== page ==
Tuesday, June 14, 2011

A Perfect Ride

Last week we rode in the gelding field for the first time this year. I love riding in that field and Sofie seems to love it too. It was a hot, buggy day, so much so that the horses were brought in early. I didn’t even know if I would ride, but then the air cooled off. When I got to the barn the temperature had dropped and although the flies were still out in abundance, it was definitely riding weather.

I pulled Sofie from her stall and brushed her, then free schooled her for a bit so she wouldn’t be quite as fresh when we headed out to the field. She was a bit fidgety in the aisle because of all the flies, but she managed to stay in “park” relatively well while I got us ready. Then we went to the indoor, where I opened the gate to the field and mounted up. We went straight out from there.

Sofie brightened up and was looking around as we headed out of the run-in shed and into the field. She was drifting around, wanting to see everything, but she was totally calm. I walked her around the edge of the entire field to warm up and check the footing. One low-lying area was muddy but the rest of the field was in great shape. After our walk-around period I asked Sofie to trot. She went forward willingly, with energy but no craziness. She didn’t start drifting or getting strong. When I asked her to walk she made the transition nicely. I was already very pleased with how things were going.

I trotted her to the far end of the field where I asked her to canter along the fence line. She went right into it quite eagerly, no resentment. She did take the left lead where the right one was called for, of course, but we were going straight so I wasn’t worried about it. She cantered pretty fast (for her) but nicely balanced and she came back to a trot before the corner when I asked. I turned her around and cantered her the other way and she was excellent. She didn’t veer off toward the barn or worry about the woods outside of the fence. She just went.

We went all over the field, and she did everything right. We went down the “bad” fence line and she stayed much straighter. Then we turned around and I asked her to canter facing the barn, which she was quite happy to do, of course. She really flew, but I never felt like I was out of control and she came back to the trot easily. I walked her past the barn and decided to canter her away from the barn. This was a definite test, since I was going to ask for the canter in an area where she’d been really sticky and resistant in the past (Sofie has her “I want to CANTER now!” places as her “You want me to trot? How DARE you!” places).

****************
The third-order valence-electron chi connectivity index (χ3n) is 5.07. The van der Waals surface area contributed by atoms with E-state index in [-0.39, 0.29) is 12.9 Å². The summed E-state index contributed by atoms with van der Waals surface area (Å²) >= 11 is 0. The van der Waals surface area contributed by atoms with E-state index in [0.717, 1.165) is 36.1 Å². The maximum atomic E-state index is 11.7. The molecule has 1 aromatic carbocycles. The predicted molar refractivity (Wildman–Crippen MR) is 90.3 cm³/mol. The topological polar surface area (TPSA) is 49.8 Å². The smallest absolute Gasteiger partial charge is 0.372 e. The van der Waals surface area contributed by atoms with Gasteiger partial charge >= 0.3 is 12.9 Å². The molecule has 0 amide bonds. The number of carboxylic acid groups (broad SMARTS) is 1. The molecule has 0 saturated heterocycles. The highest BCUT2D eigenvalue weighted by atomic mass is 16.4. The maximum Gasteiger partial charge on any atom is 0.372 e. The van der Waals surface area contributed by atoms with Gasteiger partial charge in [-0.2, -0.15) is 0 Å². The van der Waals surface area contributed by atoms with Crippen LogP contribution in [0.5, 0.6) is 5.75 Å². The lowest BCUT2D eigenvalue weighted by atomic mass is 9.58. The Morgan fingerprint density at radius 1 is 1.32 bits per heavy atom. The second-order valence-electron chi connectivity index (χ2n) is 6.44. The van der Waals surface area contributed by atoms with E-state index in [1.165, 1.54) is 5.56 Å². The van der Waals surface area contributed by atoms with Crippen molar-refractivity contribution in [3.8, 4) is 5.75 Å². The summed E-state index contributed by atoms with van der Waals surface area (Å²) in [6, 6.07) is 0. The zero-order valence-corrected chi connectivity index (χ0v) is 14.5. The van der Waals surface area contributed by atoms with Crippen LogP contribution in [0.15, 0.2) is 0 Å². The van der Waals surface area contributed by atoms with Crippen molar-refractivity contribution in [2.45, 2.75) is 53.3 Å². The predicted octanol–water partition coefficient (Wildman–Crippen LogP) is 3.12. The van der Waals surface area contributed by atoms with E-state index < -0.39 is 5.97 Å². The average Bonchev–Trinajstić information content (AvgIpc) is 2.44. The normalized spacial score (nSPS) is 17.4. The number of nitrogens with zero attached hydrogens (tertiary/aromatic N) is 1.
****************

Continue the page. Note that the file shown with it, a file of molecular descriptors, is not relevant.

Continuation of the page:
I got her trotting without an issue, and I just thought about asking for the canter when she went into it. She cantered beautifully, straight ahead, and she kept going when I asked. It was so exhilarating to be able to just have her canter wherever, no restrictions. No limitations. It’s such a basic thing, but for quite a while I have limited myself in various ways, and Sofie has helped me lose my limitations.

After that last canter I patted her a bunch and then tried one more experiment. I started her trotting toward the barn, with minimal rein contact, and then I applied my seat. She went back to the walk with just seat aids. I was thrilled. I gave her a long rein and rode for just a few more minutes. We went past the barn without drifting too obnoxiously, did an awesome rein-back and one more trot transition and then we were done.

It was one of those rides that shows me how lucky I am. Everything came together for us that evening. The field was free, and the weather changed from hot to cool, with the finest mist in the air. Sofie did everything I asked, and we felt like a team. We were both happy, and everything was smooth, easy and wonderful. We’ve worked so hard to get to this point, and it is so rewarding when things work out like that.

I could really feel our recent progress in that ride. Our field outings were always fun, but they were usually a bit of a wild ride, with Sofie taking off in canter, zipping around and getting strong. She sometimes reminded me of a racehorse. I kind of enjoyed her craziness, but there’s something wonderful about controlled energy. I could keep her in the trot with half halts, just by bracing my back and controlling my posting when she started to speed up. She drifted less, and there was much less of a magnetic pull toward the barn. She had energy, but it was controllable. She let me direct her. There was no irritability, no swishing or balking, no head flinging or other resistance. She never once cantered without my asking. For us, it was a perfect ride. Even though it’s not always like that, I could not be happier with my horse. I love my Sofa.

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